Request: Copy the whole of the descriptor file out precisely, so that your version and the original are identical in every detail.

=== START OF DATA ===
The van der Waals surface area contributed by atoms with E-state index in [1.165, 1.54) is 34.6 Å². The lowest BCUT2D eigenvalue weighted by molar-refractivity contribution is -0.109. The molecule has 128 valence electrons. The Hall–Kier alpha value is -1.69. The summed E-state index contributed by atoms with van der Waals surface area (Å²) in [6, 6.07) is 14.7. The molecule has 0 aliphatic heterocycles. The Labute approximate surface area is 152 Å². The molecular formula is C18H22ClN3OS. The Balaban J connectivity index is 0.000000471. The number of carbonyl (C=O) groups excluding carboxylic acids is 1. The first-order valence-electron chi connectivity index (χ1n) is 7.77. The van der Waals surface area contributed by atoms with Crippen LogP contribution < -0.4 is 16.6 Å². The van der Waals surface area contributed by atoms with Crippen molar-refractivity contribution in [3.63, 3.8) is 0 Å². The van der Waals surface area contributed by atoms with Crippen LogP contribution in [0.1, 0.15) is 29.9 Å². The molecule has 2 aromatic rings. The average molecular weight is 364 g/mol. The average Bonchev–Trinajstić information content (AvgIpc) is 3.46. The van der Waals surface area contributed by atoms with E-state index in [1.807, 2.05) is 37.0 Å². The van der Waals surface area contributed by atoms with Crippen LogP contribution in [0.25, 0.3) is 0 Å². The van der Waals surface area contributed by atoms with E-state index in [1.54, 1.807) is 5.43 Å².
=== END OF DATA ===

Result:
The van der Waals surface area contributed by atoms with E-state index in [1.165, 1.54) is 34.6 Å². The lowest BCUT2D eigenvalue weighted by molar-refractivity contribution is -0.109. The molecule has 128 valence electrons. The Hall–Kier alpha value is -1.69. The summed E-state index contributed by atoms with van der Waals surface area (Å²) in [6, 6.07) is 14.7. The molecule has 0 aliphatic heterocycles. The Labute approximate surface area is 152 Å². The molecular formula is C18H22ClN3OS. The Balaban J connectivity index is 0.000000471. The number of carbonyl (C=O) groups excluding carboxylic acids is 1. The first-order valence-electron chi connectivity index (χ1n) is 7.77. The van der Waals surface area contributed by atoms with Crippen LogP contribution < -0.4 is 16.6 Å². The van der Waals surface area contributed by atoms with Crippen molar-refractivity contribution in [3.63, 3.8) is 0 Å². The van der Waals surface area contributed by atoms with Crippen LogP contribution in [0.1, 0.15) is 29.9 Å². The molecule has 2 aromatic rings. The average molecular weight is 364 g/mol. The average Bonchev–Trinajstić information content (AvgIpc) is 3.46. The van der Waals surface area contributed by atoms with E-state index in [1.807, 2.05) is 37.0 Å². The van der Waals surface area contributed by atoms with Crippen LogP contribution in [0.25, 0.3) is 0 Å². The van der Waals surface area contributed by atoms with E-state index in [1.54, 1.807) is 5.43 Å².